Seeding Honeybush in the Wild

Photo Credit: Green Trust

The Langkloof Valley is a large deciduous-fruit farming area that extends for many kilometres along the R62 and between the Tsitsikamma and Kouga Mountains where wild honeybush grows.

Honeybush is harvested to make a refreshing tea that is rich in antioxidants. It is not well known in South Africa as the market is mostly international, consisting predominantly of Germany and Japan, with their strong traditions of drinking herbal tea. Honeybush has a softer taste than our well-known rooibos tea; some tea connoisseurs like to pair it with rooibos, saying rooibos is more masculine and honeybush more feminine.

Unlike rooibos, honeybush is difficult to cultivate, and of the approximately 390 tons of honeybush tea produced in the Langkloof every year, 80% is harvested from the wild. This calls for sustainable harvesting, together with holistic management of the Tsitsikamma and Kouga fynbos mountain area in which the harvesting occurs.

‘These mountains are the catchments for the Kouga and Krom Rivers and the Kouga and Churchill Dams – strategic water source areas for Port Elizabeth – and are critical for both water security and biodiversity in the region,’ says Project Manager Liz Metcalfe, who is leading the Langkloof team of five for Living Lands, the organisation partnering with the WWF Nedbank Green Trust on this project. The project is focusing on honeybush in a drive to improve veld management of the farming land owned by Langkloof farmers in the Tsitsikamma and Kouga mountain areas.

‘In early 2020 we started the WWF Nedbank Green Trust project to grow honeybush from seed in the wild in order to augment the resident wild populations,’ Metcalfe explains. The most heavily wild-harvested of the 23 honeybush species is bergtee or mountain tea (Cyclopia intermedia), which requires a recovery time between harvests of approximately four years (under normal climatic conditions, and assuming no veld fires occur). Illegal harvesting and overharvesting reduce the inter-harvest period and ultimately lead to population decline.

‘To increase the growth of this species in situ, we will collect Cyclopia intermedia seeds from the wild and plant them at five test sites in the mountain fynbos, where we will monitor them over three years to see if this species augmentation experiment was successful,’ says Metcalfe. Honeybush is fire-germinated, which is mimicked by putting the seeds in boiling water. Seeds from a specific population are planted back in the area of that population to keep the genetics intact.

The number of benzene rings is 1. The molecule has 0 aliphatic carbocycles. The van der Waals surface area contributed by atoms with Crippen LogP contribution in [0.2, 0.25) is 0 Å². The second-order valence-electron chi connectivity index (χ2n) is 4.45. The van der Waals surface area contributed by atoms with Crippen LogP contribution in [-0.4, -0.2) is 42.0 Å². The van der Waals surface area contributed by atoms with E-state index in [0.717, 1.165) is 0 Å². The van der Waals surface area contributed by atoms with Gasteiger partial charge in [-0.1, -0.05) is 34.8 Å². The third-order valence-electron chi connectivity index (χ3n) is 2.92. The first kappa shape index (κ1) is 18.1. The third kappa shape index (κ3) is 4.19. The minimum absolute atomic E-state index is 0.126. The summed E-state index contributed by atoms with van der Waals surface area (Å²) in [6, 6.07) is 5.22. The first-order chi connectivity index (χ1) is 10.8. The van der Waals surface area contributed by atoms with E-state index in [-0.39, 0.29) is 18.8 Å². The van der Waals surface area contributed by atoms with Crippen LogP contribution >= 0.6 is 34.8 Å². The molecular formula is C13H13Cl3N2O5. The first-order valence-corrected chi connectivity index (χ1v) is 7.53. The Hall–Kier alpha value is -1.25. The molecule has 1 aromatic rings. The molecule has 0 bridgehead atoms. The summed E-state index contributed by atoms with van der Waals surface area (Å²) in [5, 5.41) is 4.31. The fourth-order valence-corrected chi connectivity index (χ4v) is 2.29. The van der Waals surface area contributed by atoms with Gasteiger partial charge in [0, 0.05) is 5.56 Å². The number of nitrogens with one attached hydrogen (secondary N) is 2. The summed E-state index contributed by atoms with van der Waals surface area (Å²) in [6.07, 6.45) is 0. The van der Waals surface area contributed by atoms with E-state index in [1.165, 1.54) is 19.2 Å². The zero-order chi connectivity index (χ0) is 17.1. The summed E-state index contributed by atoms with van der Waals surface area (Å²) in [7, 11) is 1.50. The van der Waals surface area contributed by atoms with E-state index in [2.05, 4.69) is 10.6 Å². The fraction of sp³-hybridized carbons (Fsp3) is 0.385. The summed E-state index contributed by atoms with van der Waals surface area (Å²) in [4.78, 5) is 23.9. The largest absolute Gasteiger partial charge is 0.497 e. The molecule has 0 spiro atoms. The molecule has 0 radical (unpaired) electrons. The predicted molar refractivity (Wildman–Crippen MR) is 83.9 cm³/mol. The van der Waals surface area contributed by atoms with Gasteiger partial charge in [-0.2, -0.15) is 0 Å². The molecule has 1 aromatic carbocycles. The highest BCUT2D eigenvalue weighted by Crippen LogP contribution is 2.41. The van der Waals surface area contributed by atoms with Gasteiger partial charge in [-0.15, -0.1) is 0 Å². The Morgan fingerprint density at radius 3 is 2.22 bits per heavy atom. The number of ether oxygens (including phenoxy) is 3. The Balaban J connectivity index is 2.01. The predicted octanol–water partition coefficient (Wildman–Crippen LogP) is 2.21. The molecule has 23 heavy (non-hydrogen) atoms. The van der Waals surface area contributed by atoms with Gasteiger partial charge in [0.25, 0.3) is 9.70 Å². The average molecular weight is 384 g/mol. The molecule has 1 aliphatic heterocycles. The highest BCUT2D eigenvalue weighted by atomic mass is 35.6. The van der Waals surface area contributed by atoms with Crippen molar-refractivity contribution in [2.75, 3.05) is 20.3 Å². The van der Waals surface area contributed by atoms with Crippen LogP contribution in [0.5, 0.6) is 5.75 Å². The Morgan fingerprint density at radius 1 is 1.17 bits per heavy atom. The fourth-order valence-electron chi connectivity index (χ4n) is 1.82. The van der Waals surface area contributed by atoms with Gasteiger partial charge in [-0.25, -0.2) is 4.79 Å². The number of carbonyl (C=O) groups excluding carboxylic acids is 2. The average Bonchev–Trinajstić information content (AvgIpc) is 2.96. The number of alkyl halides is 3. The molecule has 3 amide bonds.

‘We value Living Lands’ way of working as they have spent three years gaining an understanding of the landscape and the socioeconomic and ecological aspects of the local honeybush tea industry in this region,’ says the Programme Manager of WWF’s Land Programme, Jan Coetzee.

‘Landscape-wide conservation in South Africa depends on strong partnerships with landowners and we are highly appreciative that Nedbank through the WWF Nedbank Green Trust sees the value in funding this kind of catalytic project.’ By focusing on honeybush and its landscape, the project team aims to increase awareness of and conservation efforts in the Tsitsikamma and Kouga mountains, which are being increasingly infested with invasive alien trees, which intensify fire risks.

‘Our approach is that these unique wild areas could be managed so much better and at the same time provide a product, the honeybush, that creates income for the farmers who own the land and income for the harvesters who collect the honeybush in this incredibly rugged terrain. The harshness of the landscape is said to contribute to the tastiness of this tea,’ says Metcalfe.

The project is supported by the Honeybush Community of Practice and is working closely with academic researchers who specialise in honeybush, including Gillian McGregor (Rhodes University), Annelise Schutte-Vlok (CapeNature) and Dr Shirley Pierce Cowling, who led a one-year research project funded by the WWF Nedbank Green Trust on honeybush and the associated harvesting and cultivation issues in the Eastern Cape. She completed the project at the end of 2015.

‘We are also working closely with the farmers who own the land and with some of the harvesters to develop the sustainable-harvesting plans,’ says Metcalfe. ‘Many of them have been harvesting honeybush for generations and they are exceptionally knowledgeable about the plant and the mountain terrain.’

The harvesters are the most marginalised in the honeybush value chain and for many of them it is a seasonal job in the cooler months. Many live in the townships along the Langkloof and others live on the farms. About 1 kg of raw honeybush tea has a wholesale price of about R15 and the harvesters get up to R5 of that. They harvest huge bundles, which they carry down the mountains on their backs. There are three processors in the Langkloof and three on the perimeter. From here the honeybush gets sent to the markets.

‘The harvesters are helping us to put together the resource assessments and they have also been helping with the plans for the removal of the invasive alien species,’ says Metcalfe. ‘Our dream is to show how valuable these wild areas are, and to boost water and biodiversity conservation and the livelihoods of the farmers and harvesters through this beautiful wild product.’